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Intel details new process innovations and node names, Alder Lake 10 nm Enhanced SuperFin is now Intel 7; Intel 20A is the 2 nm process for 2024

Intel Meteor Lake test package based on Foveros 3D stacking technology. (Image Source: Intel)
Intel Meteor Lake test package based on Foveros 3D stacking technology. (Image Source: Intel)
During the Intel Accelerated event, the company said that it will be moving to a more streamlined process nomenclature starting with Alder Lake, which will be part of Intel 7 followed by Intel 4 Meteor Lake in 2022/23. Intel also announced plans of entering into the Angstrom scale process with the first 20A processor expected in 2024 while also detailing new EMIB and Foveros packaging improvements.

Intel has detailed a slew of process and packaging innovations as part of its integrated device manufacturing (IDM) 2.0 strategy during its Intel Accelerated webcast today. These innovations give us a picture of Intel's process roadmap through 2025 and beyond. 

Intel feels the numbers denoted to indicate a process node are "just numbers" and that there is an inherent inconsistency in the current naming scheme. Therefore, the company will no longer indicate the process node in terms of nanometers but will use a new numbering scheme as follows:

Intel 7: This is the new name for 10 nm Enhanced SuperFin process and will feature in Alder Lake (client, 2021) and Sapphire Rapids (datacenter, Q1 2022) processor families. Intel 7 is slated to offer a 10% to 15% performance increase over the current 10 nm SuperFin process. 

Intel 4: This is Intel's actual 7 nm part that uses extreme ultraviolet (EUV) lithography with an estimated 20% increase in performance-per-watt. Intel 4 will feature in products such as Meteor Lake (client) and Granite Rapids (datacenter) for production in 2H 2022 and shipping in 2023. The ultra-short EUV wavelength enables Intel to offer features such as 192 execution units (EUs) in Meteor Lake's iGPU and significantly enhanced core counts (up to 120?) for a dual-die Granite Rapids processor.

Intel 3: Intel 3 will see the final, maximum leverage of FinFET optimizations. FinFET first debuted with 22 nm Ivy Bridge processors back in 2011 and has since come a long way. Intel 3 uses increased EUV for an approximately 18% performance-per-watt increase over Intel 4 along with additional area improvements. Intel 3 will begin manufacturing in 2H 2023. 

Intel 20A: With Intel 20A, we are officially entering into the Angstrom era (10 Angstrom = 1 nm). Intel 20A will see the introduction of a new transistor architecture named RibbonFET for faster transistor switching while achieving the same drive current in a smaller footprint. Debuting alongside RibbonFET is PowerVia, the company's first implementation of a backside power delivery mechanism that negates the need for power routing on the front of the wafer.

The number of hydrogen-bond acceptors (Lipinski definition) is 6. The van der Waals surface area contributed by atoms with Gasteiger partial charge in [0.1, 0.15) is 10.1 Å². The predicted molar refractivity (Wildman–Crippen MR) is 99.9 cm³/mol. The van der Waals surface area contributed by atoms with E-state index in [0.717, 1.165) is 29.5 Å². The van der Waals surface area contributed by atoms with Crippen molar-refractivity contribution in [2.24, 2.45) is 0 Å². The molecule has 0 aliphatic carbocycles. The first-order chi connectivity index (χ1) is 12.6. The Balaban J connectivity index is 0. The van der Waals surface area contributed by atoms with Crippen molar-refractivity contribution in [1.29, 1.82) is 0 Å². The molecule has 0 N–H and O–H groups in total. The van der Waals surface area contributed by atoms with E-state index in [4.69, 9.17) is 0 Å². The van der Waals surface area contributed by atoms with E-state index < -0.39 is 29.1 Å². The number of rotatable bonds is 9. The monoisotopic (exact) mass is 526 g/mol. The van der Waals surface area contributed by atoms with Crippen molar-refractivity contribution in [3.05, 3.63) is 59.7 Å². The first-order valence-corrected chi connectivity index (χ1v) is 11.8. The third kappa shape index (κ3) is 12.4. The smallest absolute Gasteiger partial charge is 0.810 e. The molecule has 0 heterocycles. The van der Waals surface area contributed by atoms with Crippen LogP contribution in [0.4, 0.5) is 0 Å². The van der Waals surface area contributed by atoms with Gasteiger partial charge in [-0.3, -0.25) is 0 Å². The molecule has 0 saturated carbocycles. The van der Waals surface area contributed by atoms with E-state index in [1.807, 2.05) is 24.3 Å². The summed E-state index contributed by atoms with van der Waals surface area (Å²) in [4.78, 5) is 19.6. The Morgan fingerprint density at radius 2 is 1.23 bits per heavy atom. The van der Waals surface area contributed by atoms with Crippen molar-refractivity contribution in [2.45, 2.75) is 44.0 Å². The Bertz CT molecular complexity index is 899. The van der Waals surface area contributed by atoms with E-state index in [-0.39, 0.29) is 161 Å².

Intel 20A will ramp up in 2024 with Qualcomm expected to be one of the partners that will leverage this process node.

Intel 18A and beyond: Intel said that Intel 18A is already in development for early 2025. Intel 18A will use further refinements in RibbonFET and will be among the first to receive and deploy high numerical aperture (NA) EUV lithography in collaboration with lithography giant ASML.

Apart from the aforementioned process improvement, Intel also detailed its packaging roadmap. Intel Foundry Services (IFS) is also getting its first customer with Amazon AWS. 

EMIB: EMIB packaging was first shown off during the launch of Kaby Lake-G processors back in 2017. Intel will continue to invest in EMIB with Sapphire Rapids slated to be the first Xeon family to implement it. Intel said this will be the first dual-reticle sized device in the industry that compares with a monolithic design. The next generation EMIB will move from a 55 micron bump pitch to 45 microns.

Foveros: Foveros is Intel's 3D packaging solution that first debuted with Lakefield processors. The second generation of Foveros will be seen in Meteor Lake in 2022 and will feature a bump pitch of 36 microns, tile-spanning multiple technology nodes, and a TDP between 5 W and 125 W.

Foveros Omni: Foveros Omni allows for even further heterogeneity in top and base tiles of the package across different nodes. It is expected to begin volume manufacturing in 2023.

Foveros Direct: Foveros Direct will compliment Foveros Omni in 2023, enabling sub-10 nm bump pitches for even higher interconnect density in 3D stacking. Foveros Direct will use direct copper-to-copper bonding for low-resistance interconnects and will blur the line between the package and the wafer.

The company said that more information on process and packaging will be available during the Intel InnovatiON event to be held in San Francisco on October 27-28, 2021.

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> Expert Reviews and News on Laptops, Smartphones and Tech Innovations > News > News Archive > Newsarchive 2021 07 > Intel details new process innovations and node names, Alder Lake 10 nm Enhanced SuperFin is now Intel 7; Intel 20A is the 2 nm process for 2024
Vaidyanathan Subramaniam, 2021-07-27 (Update: 2021-07-27)